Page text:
Bicentennial events began in Ohio last year, but this year marks the 200th anniversary of the most important battles on Ohio’s soil and water. The war in much of northern Ohio pitted U.S. soldiers against the British and their Canadian and Native American allies, including the famed Shawnee chief Tecumseh, an Ohio native.
This year’s events will climax in September, when a fleet of tall ships will re-enact the Battle of Lake Erie. The battle off Put-in-Bay destroyed a British fleet and was the most important event of the war in this area.
Here’s a rundown in chronological order of some of the events available for history buffs:
• Fort Meigs in Perrysburg bills itself as “Ohio’s War of 1812 Battlefield.” The fort withstood two separate British attacks. From 1-4 p.m. Feb. 2, the fort will celebrate the 200th anniversary of the fort’s construction with a winter encampment, demonstrating how Fort Meigs actually was built. Historians say conditions were so cold, a sentry could freeze to death. Fort Meigs director Rick Finch promises that tourists who visit his anniversary event can warm up with hot chocolate in the visitor center. There will be temporary display of never-before-seen artifacts. For details, visit Fortmeigs.org.
• The Rutherford B. Hayes Presidential Center in Fremont will feature a new exhibit, “The War of 1812 on the Ohio Frontier,” which opens on Feb. 13 and ends on Oct. 7.
Museum officials say the exhibit, funded by a grant from Sandusky’s Sidney Frohman Foundation, will depict the series of battles on the Ohio frontier that played a big role in the war’s outcome.
Fremont was a battlefield during the War of 1812 and the public library and local visitor bureau are planning an early August event to mark the siege of Fort Stephenson.
“We’re hoping to capitalize on all of the attention that Fremont’s going to be getting,” said Christie Weininger, executive director of the Hayes Center, at rbhayes.org.
• Fort Meigs returns with its annual “First Siege” event. It’s usually on Memorial Day weekend but this year the event will be on May 3, 4 and 5.
Finch said this year’s event will be the biggest yet, with a Friday night artillery duel across the Maumee River and Saturday and Sunday battles featuring 300 re-enactors, double the usual number. There will be lots of extra exhibits and events, dedications of new memorials and monuments and even a memorial service at Maumee’s public library for Kentuckians who fell defending Ohio.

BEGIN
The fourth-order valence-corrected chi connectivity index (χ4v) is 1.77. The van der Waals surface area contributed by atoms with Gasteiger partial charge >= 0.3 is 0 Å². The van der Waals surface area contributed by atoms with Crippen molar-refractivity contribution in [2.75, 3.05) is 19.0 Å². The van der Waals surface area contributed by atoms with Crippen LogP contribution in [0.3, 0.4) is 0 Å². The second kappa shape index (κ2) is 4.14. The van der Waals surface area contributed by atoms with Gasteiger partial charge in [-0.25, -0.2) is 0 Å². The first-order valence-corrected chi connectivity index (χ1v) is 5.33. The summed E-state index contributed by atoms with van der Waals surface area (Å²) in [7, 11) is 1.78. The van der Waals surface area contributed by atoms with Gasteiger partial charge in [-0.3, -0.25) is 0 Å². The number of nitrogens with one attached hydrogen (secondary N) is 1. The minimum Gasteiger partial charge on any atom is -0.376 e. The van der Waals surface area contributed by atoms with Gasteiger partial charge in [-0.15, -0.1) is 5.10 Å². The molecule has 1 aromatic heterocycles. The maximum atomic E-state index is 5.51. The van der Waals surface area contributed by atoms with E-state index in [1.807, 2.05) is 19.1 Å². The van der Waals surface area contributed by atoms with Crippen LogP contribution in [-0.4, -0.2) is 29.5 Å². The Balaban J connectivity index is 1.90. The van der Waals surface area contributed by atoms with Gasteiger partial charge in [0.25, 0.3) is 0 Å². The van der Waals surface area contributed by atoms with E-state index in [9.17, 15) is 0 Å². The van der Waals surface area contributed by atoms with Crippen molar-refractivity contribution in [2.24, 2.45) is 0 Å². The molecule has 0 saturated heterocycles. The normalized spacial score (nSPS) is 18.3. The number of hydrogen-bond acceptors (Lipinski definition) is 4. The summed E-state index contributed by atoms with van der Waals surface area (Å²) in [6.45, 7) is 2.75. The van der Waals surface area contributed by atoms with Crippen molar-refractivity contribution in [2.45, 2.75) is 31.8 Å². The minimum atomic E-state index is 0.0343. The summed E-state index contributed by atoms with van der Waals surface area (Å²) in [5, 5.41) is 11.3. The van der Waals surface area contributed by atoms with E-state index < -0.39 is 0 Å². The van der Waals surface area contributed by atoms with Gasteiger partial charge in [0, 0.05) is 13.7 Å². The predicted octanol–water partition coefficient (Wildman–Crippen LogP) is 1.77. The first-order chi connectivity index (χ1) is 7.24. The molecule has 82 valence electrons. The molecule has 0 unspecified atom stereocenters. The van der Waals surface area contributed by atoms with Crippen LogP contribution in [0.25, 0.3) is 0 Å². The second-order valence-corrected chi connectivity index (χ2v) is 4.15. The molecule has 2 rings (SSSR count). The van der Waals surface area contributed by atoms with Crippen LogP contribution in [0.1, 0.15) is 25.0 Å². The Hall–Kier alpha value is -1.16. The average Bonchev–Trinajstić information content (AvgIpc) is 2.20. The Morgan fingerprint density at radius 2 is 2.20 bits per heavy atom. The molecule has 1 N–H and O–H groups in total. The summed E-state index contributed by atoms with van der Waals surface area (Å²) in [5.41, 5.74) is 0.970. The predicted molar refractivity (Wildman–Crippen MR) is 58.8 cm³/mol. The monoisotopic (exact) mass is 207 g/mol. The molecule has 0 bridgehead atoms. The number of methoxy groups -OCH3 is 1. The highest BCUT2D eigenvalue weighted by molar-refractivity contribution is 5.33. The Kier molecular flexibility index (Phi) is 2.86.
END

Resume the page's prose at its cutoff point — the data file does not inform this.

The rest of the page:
• Fremont’s Birchard Public Library may seem like a peaceful location, but it occupies the place where the American defenders at Fort Stephenson won a bloody battle against the British.
The battle’s hero, Col. George Croghan, is even buried on the library grounds. The annual Croghan Day festivities usually take up only about a couple of hours, but this year the library and the Sandusky County Convention and Visitors Bureau is planning a three-day event, August 2, 3 and 4. There will be British and American soldiers, Native American warriors, period music and entertainment, a grand parade, fireworks and walking tours, said Katherine Rice, travel events specialist at the local visitor bureau and the chairwoman of the celebration committee. More details are at fortstephensonbicentennial.com.
• Most Americans who remember anything about Ohio’s role in the War of 1812 will recall Commodore Perry’s famous victory over a British fleet in Lake Erie. “We have met the enemy and they are ours,” Perry reported in his dispatch. Ohio officials hope to host thousands of Americans and Canadians flocking to the Put-in-Bay area for events planned for late August through Sept. 10. The battle took place on Sept. 10, 1813. A fleet of tall ships will re-enact the battle and will visit ports in northern Ohio. There will be a full schedule of activities, including concerts and re-enactments. Tickets are being sold to people who want to join the crews or watch the battle from their own watercraft. For information, visit battleoflakeerie-bicentennial.com.